Most people believe that two things could help BJP greatly. One is their pitching for the Uniform Civil Code and the second is the Chandrayan. The UCC is regarded, almost by every Hindu, as the only thing that can undo what Nehru and Congress had done to accord a special status to appease the Muslims by shamelessly exploiting his popularity. Even if it does not succeed, vigorous pitching for it will help re-establish the BJP’s commitment to the Hindus.
If the Chandrayan succeeds, it will be regarded as a great achievement of Indian science and technology proving again what India could achieve with Modi at the helm—a tremendous boost to his image and credentials.
The Lesson of Karnataka
Unless the BJP is able to muster the unwavering support of the Hindus, it will face stiff competition from the opposition, which is better at playing caste politics, and thus breach communal polarization of Hindu votes. Most people pointed out that the BJP lost Karnataka mainly because of the Lingayats drifting away from them and not because the Muslims voted en masse for the Congress.
BJP’s Commitment to Hindutva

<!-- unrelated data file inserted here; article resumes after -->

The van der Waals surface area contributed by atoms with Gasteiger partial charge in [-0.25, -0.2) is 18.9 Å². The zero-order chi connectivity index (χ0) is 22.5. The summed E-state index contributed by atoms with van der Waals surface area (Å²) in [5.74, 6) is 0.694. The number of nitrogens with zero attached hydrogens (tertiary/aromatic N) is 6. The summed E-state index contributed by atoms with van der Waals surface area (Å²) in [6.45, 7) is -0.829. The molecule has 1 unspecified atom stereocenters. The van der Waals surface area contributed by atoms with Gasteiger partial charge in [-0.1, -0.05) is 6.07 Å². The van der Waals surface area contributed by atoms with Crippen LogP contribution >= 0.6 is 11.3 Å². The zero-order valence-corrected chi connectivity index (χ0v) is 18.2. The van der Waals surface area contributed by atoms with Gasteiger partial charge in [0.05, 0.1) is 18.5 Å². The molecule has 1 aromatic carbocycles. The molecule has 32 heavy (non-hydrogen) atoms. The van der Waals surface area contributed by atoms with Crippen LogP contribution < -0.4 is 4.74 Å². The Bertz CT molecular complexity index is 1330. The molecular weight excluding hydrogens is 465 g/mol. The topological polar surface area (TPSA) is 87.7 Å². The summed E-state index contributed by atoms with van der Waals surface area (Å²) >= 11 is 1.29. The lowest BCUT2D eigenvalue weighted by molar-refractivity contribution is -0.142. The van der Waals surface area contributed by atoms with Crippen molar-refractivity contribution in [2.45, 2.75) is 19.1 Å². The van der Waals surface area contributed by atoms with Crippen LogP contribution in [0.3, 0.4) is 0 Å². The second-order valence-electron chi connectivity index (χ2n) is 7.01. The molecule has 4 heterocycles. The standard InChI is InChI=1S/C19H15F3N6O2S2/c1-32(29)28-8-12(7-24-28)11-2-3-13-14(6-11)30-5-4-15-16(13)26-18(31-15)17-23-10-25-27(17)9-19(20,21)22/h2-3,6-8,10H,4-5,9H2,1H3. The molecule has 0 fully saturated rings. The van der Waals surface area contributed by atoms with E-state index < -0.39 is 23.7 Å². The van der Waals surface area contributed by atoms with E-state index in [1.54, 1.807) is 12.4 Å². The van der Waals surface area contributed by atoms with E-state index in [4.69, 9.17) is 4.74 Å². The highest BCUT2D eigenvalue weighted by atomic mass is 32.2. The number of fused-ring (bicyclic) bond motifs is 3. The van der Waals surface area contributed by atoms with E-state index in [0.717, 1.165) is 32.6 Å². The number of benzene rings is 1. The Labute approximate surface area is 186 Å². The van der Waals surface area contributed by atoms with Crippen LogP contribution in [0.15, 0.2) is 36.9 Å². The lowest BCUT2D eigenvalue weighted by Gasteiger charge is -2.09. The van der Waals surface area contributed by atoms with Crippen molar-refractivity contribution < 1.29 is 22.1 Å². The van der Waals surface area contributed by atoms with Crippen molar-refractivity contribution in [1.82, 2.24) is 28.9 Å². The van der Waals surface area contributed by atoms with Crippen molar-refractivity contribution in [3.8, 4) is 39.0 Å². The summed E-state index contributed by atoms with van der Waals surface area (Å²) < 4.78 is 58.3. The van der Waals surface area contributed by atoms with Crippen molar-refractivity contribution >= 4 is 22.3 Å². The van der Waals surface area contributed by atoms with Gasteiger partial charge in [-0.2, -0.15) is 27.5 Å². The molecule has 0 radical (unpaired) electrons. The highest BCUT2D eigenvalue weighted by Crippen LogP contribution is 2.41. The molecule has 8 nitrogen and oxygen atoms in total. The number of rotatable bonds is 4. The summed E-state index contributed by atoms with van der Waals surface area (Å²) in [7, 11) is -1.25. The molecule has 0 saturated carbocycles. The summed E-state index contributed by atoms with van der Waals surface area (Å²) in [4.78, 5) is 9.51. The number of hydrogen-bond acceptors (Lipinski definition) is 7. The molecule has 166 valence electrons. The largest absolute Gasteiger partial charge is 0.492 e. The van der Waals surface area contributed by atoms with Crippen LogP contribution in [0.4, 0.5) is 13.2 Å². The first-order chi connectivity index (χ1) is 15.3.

The only thing that can counter the inherently divisive nature of caste is religion. However, almost every Hindu we interacted with categorically maintained that the BJP seems to have abandoned its original USP and commitment to Hindutva. They say that by diluting their commitment to Hindutva, they have unwittingly played into the hands of the opposition.
The Hindus maintain that Hindutva for them means how their concerns vis-à-vis other religions, about which they are sensitive (such as the so-called love jihad, land jihad, fraudulent conversions, etc.) are addressed by the party. They are not convinced by the top leadership of the BJP distancing itself from Hindutva while the lower ranking leaders take it up, as it then appears to them as essentially lip service to the cause.
They are very happy about the Ram Mandir, the Kashi Vishwanath Corridor and the Mahakal Corridor. However, they also feel that these things do little as far as the Hindus’ position with respect to the Muslims is concerned because they stem either from SC judgment or are mere administrative works.
This weakening of the Hindutva plank of the BJP, in their opinion, was clearly evident from the knee-jerk fashion in which the matter of Nupur Sharma was handled. People felt slighted when the government was perceived as having buckled under the pressure of a puny Muslim nation like Qatar and their threat of a boycott of Indian products. Hindus feel despondent that this conveyed a signal that the government could be pressurized by the Muslim Right wing by roping in the support of the global Muslim community, and thus exposed a chink in their armour.